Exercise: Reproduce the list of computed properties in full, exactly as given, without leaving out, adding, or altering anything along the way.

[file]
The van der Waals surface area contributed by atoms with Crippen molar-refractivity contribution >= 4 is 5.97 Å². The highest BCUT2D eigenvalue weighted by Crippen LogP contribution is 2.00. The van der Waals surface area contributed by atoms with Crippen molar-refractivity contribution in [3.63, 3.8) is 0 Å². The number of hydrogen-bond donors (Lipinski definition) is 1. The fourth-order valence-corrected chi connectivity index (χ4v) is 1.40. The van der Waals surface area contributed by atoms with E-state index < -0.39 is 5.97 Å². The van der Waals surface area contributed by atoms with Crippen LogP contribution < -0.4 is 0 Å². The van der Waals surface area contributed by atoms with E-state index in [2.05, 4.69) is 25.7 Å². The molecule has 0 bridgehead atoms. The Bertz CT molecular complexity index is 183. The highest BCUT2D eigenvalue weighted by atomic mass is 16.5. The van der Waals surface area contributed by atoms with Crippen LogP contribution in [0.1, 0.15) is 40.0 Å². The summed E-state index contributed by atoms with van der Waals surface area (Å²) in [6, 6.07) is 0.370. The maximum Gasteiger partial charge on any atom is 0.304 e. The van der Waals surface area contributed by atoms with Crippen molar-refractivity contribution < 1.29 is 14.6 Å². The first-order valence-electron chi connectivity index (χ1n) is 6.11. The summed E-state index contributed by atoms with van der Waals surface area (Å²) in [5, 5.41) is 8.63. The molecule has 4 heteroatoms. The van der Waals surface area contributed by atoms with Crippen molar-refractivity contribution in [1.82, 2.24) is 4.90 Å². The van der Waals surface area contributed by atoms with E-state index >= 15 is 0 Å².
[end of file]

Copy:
The van der Waals surface area contributed by atoms with Crippen molar-refractivity contribution >= 4 is 5.97 Å². The highest BCUT2D eigenvalue weighted by Crippen LogP contribution is 2.00. The van der Waals surface area contributed by atoms with Crippen molar-refractivity contribution in [3.63, 3.8) is 0 Å². The number of hydrogen-bond donors (Lipinski definition) is 1. The fourth-order valence-corrected chi connectivity index (χ4v) is 1.40. The van der Waals surface area contributed by atoms with E-state index < -0.39 is 5.97 Å². The van der Waals surface area contributed by atoms with Crippen LogP contribution < -0.4 is 0 Å². The van der Waals surface area contributed by atoms with E-state index in [2.05, 4.69) is 25.7 Å². The molecule has 0 bridgehead atoms. The Bertz CT molecular complexity index is 183. The highest BCUT2D eigenvalue weighted by atomic mass is 16.5. The van der Waals surface area contributed by atoms with Crippen LogP contribution in [0.1, 0.15) is 40.0 Å². The summed E-state index contributed by atoms with van der Waals surface area (Å²) in [6, 6.07) is 0.370. The maximum Gasteiger partial charge on any atom is 0.304 e. The van der Waals surface area contributed by atoms with Crippen molar-refractivity contribution < 1.29 is 14.6 Å². The first-order valence-electron chi connectivity index (χ1n) is 6.11. The summed E-state index contributed by atoms with van der Waals surface area (Å²) in [5, 5.41) is 8.63. The molecule has 4 heteroatoms. The van der Waals surface area contributed by atoms with Crippen molar-refractivity contribution in [1.82, 2.24) is 4.90 Å². The van der Waals surface area contributed by atoms with E-state index >= 15 is 0 Å².